[00:31:42] Steve Fretzin: The book, it’s a theme that if you just understand that one sentence it’s timeless. You can, you know, make make things happen. So it’s not from my take. And again, I maybe have to reread. It wasn’t a lot of tactical, actionable things that you can do. It was really of a theory of go where the blue ocean is, which I, which again, I’m doing it.

[00:32:01] Steve Fretzin: You’re doing it. We love it. But again, sometimes you read a whole book and you go, Oh, okay. I could have just read that sentence anyway. Yeah, that’s a lot of

[00:32:09] Sean Klunder: theory, right? But then the question is, How do you, how do you provide the practical application of it? I think that’s what you’re saying.

[00:32:15] Steve Fretzin: Well, right, and so that’s where it gets tricky.

[00:32:17] Steve Fretzin: It’s like, they’re leading you to that blue ocean water, but then how do you actually, like, you’re giving actionable examples of how you flip switches to get Differentiators created or to get a digital strategy out. And I just didn’t feel like they did that really well in that book. But again, I could be, I could may have to reread it.

[00:32:35] Steve Fretzin: So, well,

[00:32:36] Sean Klunder: and I’ll say this in closing, yeah. Be careful, um, about what I call fool’s gold. You may think you’ve carved out a differentiated position, but maybe you have not, right? Full scope. Yeah. And I think you’re right. You know, that book, it’s all about the execution. There’s a process that, that’s important to engage in to ensure that you are truly swimming in the blue ocean.

[00:32:59] Steve Fretzin: There we go. All right. And that’s a great, a great wrap up. I also want to, of course, thank our wonderful sponsors, of course, Get Staffed Up, Lawmatics, and Green Cardigan Marketing. And Sean, if people want to get in touch with you, learn more about Law Firm Fractional CMOs, what’s the best way for them to reach you?

[00:33:15] Sean Klunder: Yeah, you could visit our website, which is www. lawfirm cmo. com, um, you could also email us. You could email me directly if you have questions, I’m, I’m happy to provide just some friendly advice. Thanks. And that’s S Klunder, which is S K L U N D E R at lawfirm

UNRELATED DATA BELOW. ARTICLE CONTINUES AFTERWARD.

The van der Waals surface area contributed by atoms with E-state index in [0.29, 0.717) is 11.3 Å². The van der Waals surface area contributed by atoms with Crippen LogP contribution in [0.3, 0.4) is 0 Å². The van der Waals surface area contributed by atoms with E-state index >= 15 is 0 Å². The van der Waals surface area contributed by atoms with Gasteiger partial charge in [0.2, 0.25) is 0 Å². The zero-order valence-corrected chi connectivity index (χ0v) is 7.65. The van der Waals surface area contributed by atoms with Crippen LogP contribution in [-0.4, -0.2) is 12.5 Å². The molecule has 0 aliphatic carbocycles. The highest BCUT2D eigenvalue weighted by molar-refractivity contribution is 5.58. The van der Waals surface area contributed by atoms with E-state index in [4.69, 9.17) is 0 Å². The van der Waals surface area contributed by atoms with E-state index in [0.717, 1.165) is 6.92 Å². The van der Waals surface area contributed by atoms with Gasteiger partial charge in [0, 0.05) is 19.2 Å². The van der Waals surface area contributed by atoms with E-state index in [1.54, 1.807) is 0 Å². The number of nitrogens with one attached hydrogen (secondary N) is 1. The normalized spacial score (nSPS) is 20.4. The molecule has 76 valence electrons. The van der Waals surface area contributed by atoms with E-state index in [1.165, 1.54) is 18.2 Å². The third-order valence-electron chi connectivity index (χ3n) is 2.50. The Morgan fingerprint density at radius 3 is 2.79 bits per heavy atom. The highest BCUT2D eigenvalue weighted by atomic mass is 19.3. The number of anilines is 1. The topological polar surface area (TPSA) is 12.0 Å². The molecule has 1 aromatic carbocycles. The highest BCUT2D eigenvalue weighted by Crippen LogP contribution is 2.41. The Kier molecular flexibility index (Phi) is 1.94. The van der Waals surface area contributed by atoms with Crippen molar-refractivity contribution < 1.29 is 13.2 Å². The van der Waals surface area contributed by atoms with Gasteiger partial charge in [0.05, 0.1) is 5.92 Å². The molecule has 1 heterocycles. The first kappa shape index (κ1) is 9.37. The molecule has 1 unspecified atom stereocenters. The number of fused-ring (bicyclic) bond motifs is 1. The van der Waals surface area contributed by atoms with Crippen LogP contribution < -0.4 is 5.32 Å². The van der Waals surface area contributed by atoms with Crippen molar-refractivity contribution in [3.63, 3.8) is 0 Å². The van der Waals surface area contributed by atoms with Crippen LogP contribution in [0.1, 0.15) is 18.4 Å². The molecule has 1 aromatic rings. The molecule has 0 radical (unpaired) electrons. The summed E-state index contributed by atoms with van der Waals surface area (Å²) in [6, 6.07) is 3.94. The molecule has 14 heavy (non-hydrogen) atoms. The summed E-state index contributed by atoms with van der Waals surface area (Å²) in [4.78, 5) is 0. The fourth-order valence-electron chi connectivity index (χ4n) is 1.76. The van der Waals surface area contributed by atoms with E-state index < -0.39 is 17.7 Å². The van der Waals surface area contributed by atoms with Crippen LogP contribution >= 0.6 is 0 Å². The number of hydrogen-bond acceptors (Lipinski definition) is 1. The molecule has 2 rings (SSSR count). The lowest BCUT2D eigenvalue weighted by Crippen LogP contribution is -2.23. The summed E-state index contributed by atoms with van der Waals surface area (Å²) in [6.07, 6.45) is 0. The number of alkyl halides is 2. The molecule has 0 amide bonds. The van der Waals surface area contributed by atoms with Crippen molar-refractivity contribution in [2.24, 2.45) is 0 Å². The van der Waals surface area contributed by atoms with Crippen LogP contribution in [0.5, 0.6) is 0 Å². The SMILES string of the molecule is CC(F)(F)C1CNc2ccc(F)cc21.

[00:33:37] Steve Fretzin: hyphen C M O dot com. Fantastic. Well, thanks for coming on and sharing your wisdom.

[00:33:42] Steve Fretzin: And, you know, again, you know, what I try to do in this show is to, is to get information and examples and things that people can listen to and then either take action or understand they need professional help, which is fine too. But, uh, just thanks for, for coming on and, uh, collaborating. And I have the feeling you and I have more to more to talk about once we, uh, once we click the stop record button.

[00:34:03] Sean Klunder: Sounds good, Steve. I really appreciate you, you inviting me on as a guest, even though you said I forced you at the beginning and I’m looking forward to more conversation about strategic marketing.

[00:34:14] Steve Fretzin: Yes. More forced, uh, forced abuse on Steve Brettson here from, from my friend, Sean. No, no, it’s, it’s all good, my friend.

[00:34:20] Steve Fretzin: Um, and thank you everybody for spending time again on the Be That Lawyer podcast. If you’re a fan, don’t be shy about giving us a nice review or liking us, telling other lawyers about it. We want to build our audience to help lawyers to be that lawyer. Someone who’s confident, organized, and a skilled rainmaker.

[00:34:36] Steve Fretzin: Take care, everybody. Be safe. Be well. We’ll talk again soon.

[00:34:43] Narrator: Thanks for listening to Be That Lawyer. Life changing strategies and resources for growing a successful law practice. Visit Steve’s website, Fretzin. com, for additional information. And to stay up to date on the latest legal business development and marketing. For more information and important links about today’s episode, check out today’s show notes.